-They effectively negated influenza, which.... doesn’t boast the effective aerosol capability.

-This question seems more pertinent given our current situation, in which vaccines that center on the ‘spike’ protein aren't prevalent enough to smother escape variants. However, the central flaw of the spike vaccines is that their incomplete coverage of the viral genome produces an incomplete immune response that is easier for mutation and recombination to evolve beyond.

-If reliance on masks and vaccines led to people feeling more comfortable in the company of others, then all we’ve done is created false comfort in their protective potential. Few seem to understand that time trumps other factors unless you are within the social distance 6-9 foot ‘bubble.’ True aerosol transmission means you can walk into a room, sit for 30 minutes, take off your mask and still get infected by virions from someone you never saw.

-The inevitable result is that a surge in infections will occur as long as some portion of interaction remains; however, the universality of masks has meant that the virus faced intense, unprecedented global selection pressure to overcome the difficulties it faced because of masks and social distancing.

-In the past, the ability of viruses to jump from one person to another mediated the necessity to increase efficiency [kids are the traditional scapegoat for viral vector behaviors]. With COVID-19, young children have better protection from lung invasion due to TMPRSS2 efficacy that trends downward over time. They are also half the size [or less] of adults, so the aerosol virions they transmit will be floating closer to the ground. Kids can almost be viewed as a protective buffer for everyone else, because their propensity for transmission is off-set by the ease with which hitchhikers can tag along.

When all of these considerations are rolled up together, the ebb and flow of the COVID-19 should look different than what we would typically expect from the flu, and that’s certainly the case. It’s incredibly important to understand why, because if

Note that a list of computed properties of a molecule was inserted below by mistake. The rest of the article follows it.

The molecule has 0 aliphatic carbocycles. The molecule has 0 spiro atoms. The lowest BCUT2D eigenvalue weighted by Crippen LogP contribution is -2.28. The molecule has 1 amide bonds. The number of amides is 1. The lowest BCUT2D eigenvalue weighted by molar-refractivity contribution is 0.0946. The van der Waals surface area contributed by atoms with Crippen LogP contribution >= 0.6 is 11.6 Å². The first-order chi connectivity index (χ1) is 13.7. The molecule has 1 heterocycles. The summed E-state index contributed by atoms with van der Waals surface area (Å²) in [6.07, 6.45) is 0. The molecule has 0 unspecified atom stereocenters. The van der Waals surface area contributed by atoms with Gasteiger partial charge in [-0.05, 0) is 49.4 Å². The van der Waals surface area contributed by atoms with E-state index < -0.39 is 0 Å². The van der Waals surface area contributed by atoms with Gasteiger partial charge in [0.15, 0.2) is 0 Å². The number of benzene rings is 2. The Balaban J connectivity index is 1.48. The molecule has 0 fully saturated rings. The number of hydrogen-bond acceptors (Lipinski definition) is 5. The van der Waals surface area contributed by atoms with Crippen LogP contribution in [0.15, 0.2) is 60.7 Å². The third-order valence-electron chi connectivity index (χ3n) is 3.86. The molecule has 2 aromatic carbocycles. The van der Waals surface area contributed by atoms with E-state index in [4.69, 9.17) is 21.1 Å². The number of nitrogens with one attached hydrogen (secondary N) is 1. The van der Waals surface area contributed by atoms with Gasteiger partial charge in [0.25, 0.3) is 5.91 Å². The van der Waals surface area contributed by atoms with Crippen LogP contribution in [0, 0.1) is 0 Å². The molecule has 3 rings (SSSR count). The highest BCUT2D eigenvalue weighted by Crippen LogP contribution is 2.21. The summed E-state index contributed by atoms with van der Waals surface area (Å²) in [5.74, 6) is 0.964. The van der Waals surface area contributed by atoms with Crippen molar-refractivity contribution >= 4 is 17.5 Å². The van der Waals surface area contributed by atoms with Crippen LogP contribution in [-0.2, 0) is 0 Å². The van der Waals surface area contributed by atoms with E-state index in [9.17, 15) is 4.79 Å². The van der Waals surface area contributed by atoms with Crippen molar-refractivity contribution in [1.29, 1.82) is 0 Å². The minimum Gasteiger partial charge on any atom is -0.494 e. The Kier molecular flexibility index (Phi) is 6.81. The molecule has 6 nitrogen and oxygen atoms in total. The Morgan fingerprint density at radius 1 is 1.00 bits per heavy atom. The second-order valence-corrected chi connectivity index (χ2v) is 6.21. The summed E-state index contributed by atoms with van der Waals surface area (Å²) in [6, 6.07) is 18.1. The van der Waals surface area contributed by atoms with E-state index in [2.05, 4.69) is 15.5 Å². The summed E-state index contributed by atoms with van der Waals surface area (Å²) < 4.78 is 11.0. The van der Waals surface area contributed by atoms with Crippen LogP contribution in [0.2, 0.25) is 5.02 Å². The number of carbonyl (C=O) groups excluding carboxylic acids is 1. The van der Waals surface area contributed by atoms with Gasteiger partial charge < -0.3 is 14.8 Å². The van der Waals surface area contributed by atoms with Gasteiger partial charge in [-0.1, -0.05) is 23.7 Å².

-we’ve exacerbated the outbreaks by focusing on space but not time, we are simply encouraging behaviors that lead to higher viral doses - regardless of wearing a cloth mask or not.

-those same precautionary measures may have contributed to the selection of even more prolific AND efficient variants, while continuing to hone the aerosol capabilities that the virus already possesses.

-our vaccines target the spike, but the virus has already exponentially increased the number of infectious particles it sheds. Thus, as it evolves beyond the protection of the vaccines we have, it has been increasing in its prowess of infectivity. Where will the mediating influence come from that weakens the virus, as other seasonal viruses have done? We are making it stronger while running out of traditional methods to allow for necessary human interaction.

The longer that this pandemic stretches on, the more entrenched public health officials become in their pattern of repeating mantras ad nauseum, and doubling down on measures that show evidence of fueling further negative consequences. We are witnessing what happens when we think we’ve solved the problem without actually doing so, and just like students sitting in class rooms right now, we are ignorant of the PRIMARY driver of the spread of COVID-19. It’s not distance, layers of cloth in masks, or unvaccinated individuals.

It’s time - and eventually we will run out of it.


P.S. - this article focuses on the actions we’ve taken to mitigate and overcome the COVID-19 pandemic, but it’s only 1 of 3 major facets to consider. Another factor is what the efficiency of COVID-19’s aerosol transmission means in relation to its origin; a third factor would be the steps that could be taken to mitigate this different threat. Origin implications are horrific, but there is optimism when it comes to what we can do to react to an aerosol threat. As an example, Ill leave you with this: air humidity plays a crucial role in determining the viability of viral particles suspended in the air.